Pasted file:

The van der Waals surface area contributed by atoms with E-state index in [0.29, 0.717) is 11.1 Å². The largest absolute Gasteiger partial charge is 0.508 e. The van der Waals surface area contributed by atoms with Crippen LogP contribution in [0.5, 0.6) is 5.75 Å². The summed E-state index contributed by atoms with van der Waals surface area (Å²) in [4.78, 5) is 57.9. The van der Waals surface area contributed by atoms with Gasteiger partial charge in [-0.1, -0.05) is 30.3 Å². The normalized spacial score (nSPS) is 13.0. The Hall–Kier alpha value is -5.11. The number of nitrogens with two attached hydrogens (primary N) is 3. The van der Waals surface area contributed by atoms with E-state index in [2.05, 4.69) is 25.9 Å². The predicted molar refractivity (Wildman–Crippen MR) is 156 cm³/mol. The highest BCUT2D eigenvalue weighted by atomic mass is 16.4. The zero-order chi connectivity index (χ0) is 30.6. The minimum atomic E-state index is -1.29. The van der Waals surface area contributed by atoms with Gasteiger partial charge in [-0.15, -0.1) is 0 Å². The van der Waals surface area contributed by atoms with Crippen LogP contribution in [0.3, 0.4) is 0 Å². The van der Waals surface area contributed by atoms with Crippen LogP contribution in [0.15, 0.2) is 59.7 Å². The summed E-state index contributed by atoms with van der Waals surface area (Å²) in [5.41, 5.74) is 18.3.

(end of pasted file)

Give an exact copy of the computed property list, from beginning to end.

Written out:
The van der Waals surface area contributed by atoms with E-state index in [0.29, 0.717) is 11.1 Å². The largest absolute Gasteiger partial charge is 0.508 e. The van der Waals surface area contributed by atoms with Crippen LogP contribution in [0.5, 0.6) is 5.75 Å². The summed E-state index contributed by atoms with van der Waals surface area (Å²) in [4.78, 5) is 57.9. The van der Waals surface area contributed by atoms with Gasteiger partial charge in [-0.1, -0.05) is 30.3 Å². The normalized spacial score (nSPS) is 13.0. The Hall–Kier alpha value is -5.11. The number of nitrogens with two attached hydrogens (primary N) is 3. The van der Waals surface area contributed by atoms with E-state index in [2.05, 4.69) is 25.9 Å². The predicted molar refractivity (Wildman–Crippen MR) is 156 cm³/mol. The highest BCUT2D eigenvalue weighted by atomic mass is 16.4. The zero-order chi connectivity index (χ0) is 30.6. The minimum atomic E-state index is -1.29. The van der Waals surface area contributed by atoms with Gasteiger partial charge in [-0.15, -0.1) is 0 Å². The van der Waals surface area contributed by atoms with Crippen LogP contribution in [0.3, 0.4) is 0 Å². The van der Waals surface area contributed by atoms with Crippen LogP contribution in [0.15, 0.2) is 59.7 Å². The summed E-state index contributed by atoms with van der Waals surface area (Å²) in [5.41, 5.74) is 18.3.